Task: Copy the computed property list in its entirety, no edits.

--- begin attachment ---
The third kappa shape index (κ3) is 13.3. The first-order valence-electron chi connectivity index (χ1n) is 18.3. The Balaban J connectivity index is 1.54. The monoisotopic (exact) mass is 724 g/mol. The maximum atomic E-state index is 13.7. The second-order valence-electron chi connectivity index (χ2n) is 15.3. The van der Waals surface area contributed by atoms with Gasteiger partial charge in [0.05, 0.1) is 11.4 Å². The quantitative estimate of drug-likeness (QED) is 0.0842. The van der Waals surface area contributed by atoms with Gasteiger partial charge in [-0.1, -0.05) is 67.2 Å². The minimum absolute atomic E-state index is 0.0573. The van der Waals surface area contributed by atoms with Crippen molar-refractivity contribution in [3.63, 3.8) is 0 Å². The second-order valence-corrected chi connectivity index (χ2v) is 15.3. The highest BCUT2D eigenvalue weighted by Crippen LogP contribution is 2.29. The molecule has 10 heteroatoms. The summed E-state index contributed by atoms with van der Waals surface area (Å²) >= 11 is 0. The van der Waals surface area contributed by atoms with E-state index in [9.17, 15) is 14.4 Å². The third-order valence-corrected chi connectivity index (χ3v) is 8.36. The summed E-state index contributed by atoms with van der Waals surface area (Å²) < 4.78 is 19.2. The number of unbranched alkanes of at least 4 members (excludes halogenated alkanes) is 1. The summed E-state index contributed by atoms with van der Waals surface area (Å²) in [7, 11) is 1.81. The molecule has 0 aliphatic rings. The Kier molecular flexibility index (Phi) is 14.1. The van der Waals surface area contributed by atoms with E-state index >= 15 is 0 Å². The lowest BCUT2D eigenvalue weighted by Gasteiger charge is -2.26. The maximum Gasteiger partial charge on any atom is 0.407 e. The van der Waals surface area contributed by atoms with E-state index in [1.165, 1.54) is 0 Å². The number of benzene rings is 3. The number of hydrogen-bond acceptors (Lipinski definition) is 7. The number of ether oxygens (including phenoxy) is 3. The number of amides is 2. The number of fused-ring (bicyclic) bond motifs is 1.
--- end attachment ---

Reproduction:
The third kappa shape index (κ3) is 13.3. The first-order valence-electron chi connectivity index (χ1n) is 18.3. The Balaban J connectivity index is 1.54. The monoisotopic (exact) mass is 724 g/mol. The maximum atomic E-state index is 13.7. The second-order valence-electron chi connectivity index (χ2n) is 15.3. The van der Waals surface area contributed by atoms with Gasteiger partial charge in [0.05, 0.1) is 11.4 Å². The quantitative estimate of drug-likeness (QED) is 0.0842. The van der Waals surface area contributed by atoms with Gasteiger partial charge in [-0.1, -0.05) is 67.2 Å². The minimum absolute atomic E-state index is 0.0573. The van der Waals surface area contributed by atoms with Crippen molar-refractivity contribution in [3.63, 3.8) is 0 Å². The second-order valence-corrected chi connectivity index (χ2v) is 15.3. The highest BCUT2D eigenvalue weighted by Crippen LogP contribution is 2.29. The molecule has 10 heteroatoms. The summed E-state index contributed by atoms with van der Waals surface area (Å²) >= 11 is 0. The van der Waals surface area contributed by atoms with E-state index in [9.17, 15) is 14.4 Å². The third-order valence-corrected chi connectivity index (χ3v) is 8.36. The summed E-state index contributed by atoms with van der Waals surface area (Å²) < 4.78 is 19.2. The number of unbranched alkanes of at least 4 members (excludes halogenated alkanes) is 1. The summed E-state index contributed by atoms with van der Waals surface area (Å²) in [7, 11) is 1.81. The molecule has 0 aliphatic rings. The Kier molecular flexibility index (Phi) is 14.1. The van der Waals surface area contributed by atoms with E-state index >= 15 is 0 Å². The lowest BCUT2D eigenvalue weighted by Gasteiger charge is -2.26. The maximum Gasteiger partial charge on any atom is 0.407 e. The van der Waals surface area contributed by atoms with E-state index in [1.165, 1.54) is 0 Å². The number of benzene rings is 3. The number of hydrogen-bond acceptors (Lipinski definition) is 7. The number of ether oxygens (including phenoxy) is 3. The number of amides is 2. The number of fused-ring (bicyclic) bond motifs is 1.